How saving endangers the economy — and what to do about it

An impressive video featuring former Treasury Secretary Larry Summers has been making the rounds.

Summers makes the case that the United States and other Western nations may have reached a state of permanent stagnation in growth and employment. In Japan, per capita incomes grew strongly until the 1990s, and since then they have been growing very weakly and intermittently. Summers cites Japan as an early example of what might occur elsewhere.

Japan’s stagnation is shocking — today, the Japanese economy is only half the size economists in the 1990s predicted it would be if it had continued on its pre-1990s growth trend. As Summers notes, in the U.S., growth is also well below its pre-crisis trend, and unemployment remains persistently high. More than 12 million people who want work and are actively looking cannot find it. That’s a very ugly situation.

Under normal conditions, central banks can lower interest rates on lending to banks as a way to encourage activity and fight unemployment. Lower rates make business projects easier to afford, and more business projects should mean more jobs. If an economic shock pushes the unemployment rate up, central banks can lower lending rates to ease conditions. And conversely, if economic conditions are overheating and inflation is pushing up above the Federal Reserve’s target of 2 percent, interest rates can be hiked to encourage saving and discourage spending.

Yet in the current slump, unemployment has remained elevated even while interest rates have been at close to zero for four years while inflation has remained contained. This suggests that the interest rate level required to bring employment down significantly is actually below zero. Summers agrees:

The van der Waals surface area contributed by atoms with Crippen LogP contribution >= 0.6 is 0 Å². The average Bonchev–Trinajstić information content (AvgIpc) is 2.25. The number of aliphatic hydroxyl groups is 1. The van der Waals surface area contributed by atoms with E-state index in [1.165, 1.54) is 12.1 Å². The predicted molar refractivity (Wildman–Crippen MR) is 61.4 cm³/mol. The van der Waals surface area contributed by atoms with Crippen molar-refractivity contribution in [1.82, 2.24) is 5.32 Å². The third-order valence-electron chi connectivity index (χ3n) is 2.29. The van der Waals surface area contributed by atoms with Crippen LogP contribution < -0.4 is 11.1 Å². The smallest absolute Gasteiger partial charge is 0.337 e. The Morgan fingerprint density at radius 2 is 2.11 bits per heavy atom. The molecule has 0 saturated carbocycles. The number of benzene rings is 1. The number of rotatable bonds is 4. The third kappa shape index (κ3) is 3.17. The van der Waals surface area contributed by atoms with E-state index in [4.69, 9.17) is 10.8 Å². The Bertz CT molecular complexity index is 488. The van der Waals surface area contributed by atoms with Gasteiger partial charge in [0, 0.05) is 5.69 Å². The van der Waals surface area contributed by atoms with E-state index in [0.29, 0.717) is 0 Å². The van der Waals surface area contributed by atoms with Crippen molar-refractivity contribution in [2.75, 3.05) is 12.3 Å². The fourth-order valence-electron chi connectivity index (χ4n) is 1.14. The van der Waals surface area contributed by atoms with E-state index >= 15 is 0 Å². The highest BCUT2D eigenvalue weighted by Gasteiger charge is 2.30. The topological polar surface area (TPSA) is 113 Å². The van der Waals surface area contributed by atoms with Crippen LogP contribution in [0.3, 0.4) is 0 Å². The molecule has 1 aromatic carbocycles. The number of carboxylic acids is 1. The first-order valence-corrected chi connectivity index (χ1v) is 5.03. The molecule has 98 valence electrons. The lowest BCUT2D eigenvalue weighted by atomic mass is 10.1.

Suppose that the short-term real interest rate that was consistent with full employment had fallen to negative 2 percent or negative 3 percent sometime in the middle of the last decade.

But central banks can’t lower interest rates below zero percent because people can just hold cash instead. Why invest if you’re going to lose money doing so?


15 thoughts on “How saving endangers the economy — and what to do about it

  1. Savings endangers the economy just like eating well, exercising regularly, and keeping your head together endangers your health.

    In an economy that is this corrupt, where markets for everything have been manipulated to the point of destruction, why would anybody expect anything to function well?

    Return to markets that reward/punish prudent/reckless behaviors, and the economy will return to balance.

    John…nice gig @ TheWeek.

    • A lack of demand leading to unemployment and stagnation has nothing to do with eating well or exercising regularly. Perhaps if you didn’t think in terms of irrelevant and incorrect metaphors your views on economics wouldn’t be so naive and mistaken.

  2. In a fiat monetary system with a fractional reserve requirement close to zero, savings have no real meaning.

    Lack of demand is not the result of excess of savings. Lack of demand is the result of a loss of confidence into failing government policies.